iPhones are going from strength to strength. 3.0 to 3.5 million more in the December quarter than September, or at least +$1.8bn looks reasonable.

In France, iPhone already has at least 40% of the smartphone market and has sold 1.8 to 2.0 million already, according to Le Figaro. Over the Christmas period, according to a Les Echos interview with the CEO (Google translation), 77% of Orange contracts sold were iPhone based. According to a Europe 1 radio interview with Stephane Richard, this was a little over 200,000. Already the largest French carrier is concerned that a monopoly is developing and that the other manufacturers have yet to develop a competitor.

In the UK, a third carrier, Vodaphone, was added this month and promptly sold 50,000 iPhones the first day, so the competition between carriers is likely to ramp up there too. Going forward, the exclusive contracts in Germany and Spain should end over the next 12 to 18 months, again driving down contract prices and adding to iPhone sales.

In Asia, according to iPhonAsia.com, KT has sold over 150,000 in Korea since the November launch; China Unicom, after a poor start, sold 200,000 in under 20 days; and there are about 2 million gray market imports through Hong Kong; in Japan, Softbank has sold around 3 million.

With these expanding sales, Apple can continue to sell over 10 million iPhones a quarter. That alone will drive it past Microsoft in the March quarter in non-GAAP revenue.

Macintosh Growth

Macs have also been strong, outgrowing the PC market in 19 of the last 20 quarters. That will continue, with Apple taking a larger bite of the consumer market from those who look on a computer as a tool and want one that just works. Others who love their iPhones and iPods will also try them out in the Apple Retail Temples, where the number sold goes up most quarters while the new-to-Mac share stays around 50%.

If Apple hadn't needed to halt deliveries of the 27" iMac for two weeks, Mac sales surely would have been up over September. Instead, they will probably be flat. That is around 3 million for the December quarter. That two weeks of sales lost in the December quarter will end up adding to the March figures if the widely reported screen issues are fixed.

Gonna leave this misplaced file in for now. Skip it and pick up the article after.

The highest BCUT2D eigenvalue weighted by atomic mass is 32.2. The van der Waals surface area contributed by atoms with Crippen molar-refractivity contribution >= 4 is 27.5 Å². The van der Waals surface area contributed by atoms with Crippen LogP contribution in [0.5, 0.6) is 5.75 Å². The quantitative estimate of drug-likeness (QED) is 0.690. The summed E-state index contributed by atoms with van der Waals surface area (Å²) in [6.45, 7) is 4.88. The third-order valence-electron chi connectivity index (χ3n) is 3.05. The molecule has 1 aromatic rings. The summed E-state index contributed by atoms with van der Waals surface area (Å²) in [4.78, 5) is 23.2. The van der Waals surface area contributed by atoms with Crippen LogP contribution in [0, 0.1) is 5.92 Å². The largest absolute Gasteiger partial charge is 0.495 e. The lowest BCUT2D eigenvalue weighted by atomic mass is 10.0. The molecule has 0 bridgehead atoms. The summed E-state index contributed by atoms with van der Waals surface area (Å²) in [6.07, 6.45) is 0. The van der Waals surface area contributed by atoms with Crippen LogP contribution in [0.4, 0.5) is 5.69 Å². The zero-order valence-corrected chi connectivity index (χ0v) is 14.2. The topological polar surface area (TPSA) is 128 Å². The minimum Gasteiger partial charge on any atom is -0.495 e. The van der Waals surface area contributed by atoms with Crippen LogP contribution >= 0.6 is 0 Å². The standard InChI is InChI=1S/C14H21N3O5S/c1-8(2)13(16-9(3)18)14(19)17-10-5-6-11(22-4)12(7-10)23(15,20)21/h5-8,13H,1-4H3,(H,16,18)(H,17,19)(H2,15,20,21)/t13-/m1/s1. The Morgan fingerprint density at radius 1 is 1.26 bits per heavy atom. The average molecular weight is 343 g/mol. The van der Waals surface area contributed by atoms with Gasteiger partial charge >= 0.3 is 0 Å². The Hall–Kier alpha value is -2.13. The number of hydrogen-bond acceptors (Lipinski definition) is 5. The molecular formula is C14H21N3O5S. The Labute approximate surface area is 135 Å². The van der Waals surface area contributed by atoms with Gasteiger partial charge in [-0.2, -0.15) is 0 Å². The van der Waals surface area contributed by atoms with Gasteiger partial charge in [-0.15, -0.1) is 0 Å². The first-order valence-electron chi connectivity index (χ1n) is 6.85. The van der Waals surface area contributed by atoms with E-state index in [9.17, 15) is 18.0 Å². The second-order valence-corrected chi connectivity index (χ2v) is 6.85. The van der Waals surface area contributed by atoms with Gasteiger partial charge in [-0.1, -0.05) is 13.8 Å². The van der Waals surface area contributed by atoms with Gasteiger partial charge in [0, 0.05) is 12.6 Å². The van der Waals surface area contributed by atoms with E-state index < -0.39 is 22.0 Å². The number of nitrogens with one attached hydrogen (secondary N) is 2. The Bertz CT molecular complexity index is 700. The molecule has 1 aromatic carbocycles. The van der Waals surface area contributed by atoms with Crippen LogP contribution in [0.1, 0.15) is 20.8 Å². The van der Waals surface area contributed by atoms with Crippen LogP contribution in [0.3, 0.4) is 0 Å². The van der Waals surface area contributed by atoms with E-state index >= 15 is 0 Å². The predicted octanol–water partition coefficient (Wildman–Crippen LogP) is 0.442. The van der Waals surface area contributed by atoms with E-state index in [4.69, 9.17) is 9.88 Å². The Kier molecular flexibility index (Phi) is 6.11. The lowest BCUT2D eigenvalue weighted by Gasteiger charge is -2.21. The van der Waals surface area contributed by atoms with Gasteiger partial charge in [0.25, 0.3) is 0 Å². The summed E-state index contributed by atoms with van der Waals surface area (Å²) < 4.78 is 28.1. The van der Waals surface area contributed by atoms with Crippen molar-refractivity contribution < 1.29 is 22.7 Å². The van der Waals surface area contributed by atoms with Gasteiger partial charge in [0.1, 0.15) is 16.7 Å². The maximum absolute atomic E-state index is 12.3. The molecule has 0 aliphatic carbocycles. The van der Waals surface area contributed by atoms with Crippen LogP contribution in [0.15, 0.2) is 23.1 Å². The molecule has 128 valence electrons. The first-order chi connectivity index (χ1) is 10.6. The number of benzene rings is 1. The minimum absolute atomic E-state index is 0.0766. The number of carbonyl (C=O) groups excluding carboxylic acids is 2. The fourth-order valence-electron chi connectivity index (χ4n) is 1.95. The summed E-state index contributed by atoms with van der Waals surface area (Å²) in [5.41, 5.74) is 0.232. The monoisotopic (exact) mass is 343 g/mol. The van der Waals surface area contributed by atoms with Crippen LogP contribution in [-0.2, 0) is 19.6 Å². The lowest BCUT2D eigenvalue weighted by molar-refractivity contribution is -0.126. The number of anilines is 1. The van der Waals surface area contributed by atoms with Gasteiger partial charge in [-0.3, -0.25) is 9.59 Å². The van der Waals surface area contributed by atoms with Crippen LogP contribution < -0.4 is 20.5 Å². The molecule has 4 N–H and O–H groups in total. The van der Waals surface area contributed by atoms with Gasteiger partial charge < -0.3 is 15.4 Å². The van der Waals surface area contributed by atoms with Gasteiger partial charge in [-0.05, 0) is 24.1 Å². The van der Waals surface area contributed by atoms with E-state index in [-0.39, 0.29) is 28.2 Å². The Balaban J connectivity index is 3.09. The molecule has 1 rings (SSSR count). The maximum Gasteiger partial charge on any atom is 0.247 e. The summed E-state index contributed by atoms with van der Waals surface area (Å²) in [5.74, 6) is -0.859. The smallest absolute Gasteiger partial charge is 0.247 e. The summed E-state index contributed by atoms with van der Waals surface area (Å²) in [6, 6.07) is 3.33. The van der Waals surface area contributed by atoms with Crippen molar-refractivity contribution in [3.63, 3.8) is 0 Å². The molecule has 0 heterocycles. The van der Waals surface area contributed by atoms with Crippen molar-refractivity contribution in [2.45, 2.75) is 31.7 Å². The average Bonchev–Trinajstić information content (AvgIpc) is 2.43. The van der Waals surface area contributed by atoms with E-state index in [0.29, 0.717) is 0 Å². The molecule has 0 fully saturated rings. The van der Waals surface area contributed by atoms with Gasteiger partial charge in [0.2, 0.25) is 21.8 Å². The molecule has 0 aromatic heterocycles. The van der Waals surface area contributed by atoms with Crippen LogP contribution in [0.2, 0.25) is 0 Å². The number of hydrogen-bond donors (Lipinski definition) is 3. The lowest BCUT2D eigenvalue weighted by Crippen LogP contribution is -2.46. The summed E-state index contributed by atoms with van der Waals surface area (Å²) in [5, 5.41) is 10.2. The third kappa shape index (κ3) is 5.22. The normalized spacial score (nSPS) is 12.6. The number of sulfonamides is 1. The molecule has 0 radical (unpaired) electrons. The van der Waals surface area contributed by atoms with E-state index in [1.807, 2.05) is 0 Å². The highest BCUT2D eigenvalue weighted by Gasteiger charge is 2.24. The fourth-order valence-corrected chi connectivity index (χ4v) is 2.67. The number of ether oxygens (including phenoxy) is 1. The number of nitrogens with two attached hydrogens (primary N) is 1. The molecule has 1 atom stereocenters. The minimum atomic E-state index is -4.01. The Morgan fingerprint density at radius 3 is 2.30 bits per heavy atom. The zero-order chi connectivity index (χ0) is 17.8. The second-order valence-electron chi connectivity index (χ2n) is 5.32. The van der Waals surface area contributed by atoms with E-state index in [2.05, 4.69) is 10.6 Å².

iPod touch Growth

iPod unit sales may be down from last year, but many more of them will be Touches, which is how iPod touch app downloads overtook those for the iPhone at Christmas. This means the average selling price for iPods will be up. December quarter unit sales are around twice those of September, so revenue should be up by $1.5bn or more. In the March quarter, as usual, the unit numbers will drop back, but expect the iPod touch to show at least 100% YOY growth yet again as it takes over from the other iPods. This steady migration to the iPod touch will keep the YOY revenue flat to up.

iTunes Store Growth

The iTunes/App Store last year had a $200 million jump mainly from more music downloads, with a further 50 million in March as iTunes gift cards were cashed in. With a billion app downloads over 98 days, if only 25% of those were paid for at $2.50 each, that's over $600 million from apps alone. If music downloads stayed at the same level, the iTunes Store may see its first $1.5bn quarter. In any case, there should be a gain of at least $300 million in December, with $50 to 100 million more in March.

Any changes in peripherals and other hardware, software, service, and other sales are usually minor. Together they should bring in around $1 billion.

Passing Microsoft Within 6 Months

Apple believes in maximizing publicity. This means that the accounting change will take place as soon as it is clear that its revenue has passed Microsoft's. This is likely to be in the March quarter, but Apple may wait until the June quarter just to be sure.

In a couple of years, when it has a track record of being bigger, Apple will be invited to join the Dow Jones.

Microsoft has always been about the numbers. How will it cope with being behind Apple (and probably Google)?

Many people seemed to choose Microsoft solutions because nearly everyone else chose them. It was a safe bet, because sooner or later Microsoft would get the solution right - the same reason that IT professionals used to choose IBM. Judging from the CES keynote, it looks like the best path for Microsoft to follow will be IBM's. That way Microsoft can still be a large company, but one oriented even more towards business. LEM

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Tim Nash is a Director of WattWenn which has a new approach to scheduling the production of TV and movies to make the most of budgets. The views in this article are his own and are prejudiced from spending more years working for computer companies than he cares to remember.

Tim lives with his wife, her website on the area ariege.com, two daughters, a cat, and a dog in the French Pyrenees. He lapsed for a while after the Apple II, but became a Mac fan when his wife introduced him to the Macintosh IIsi. If you find his articles helpful, please consider making a donation to his tip jar.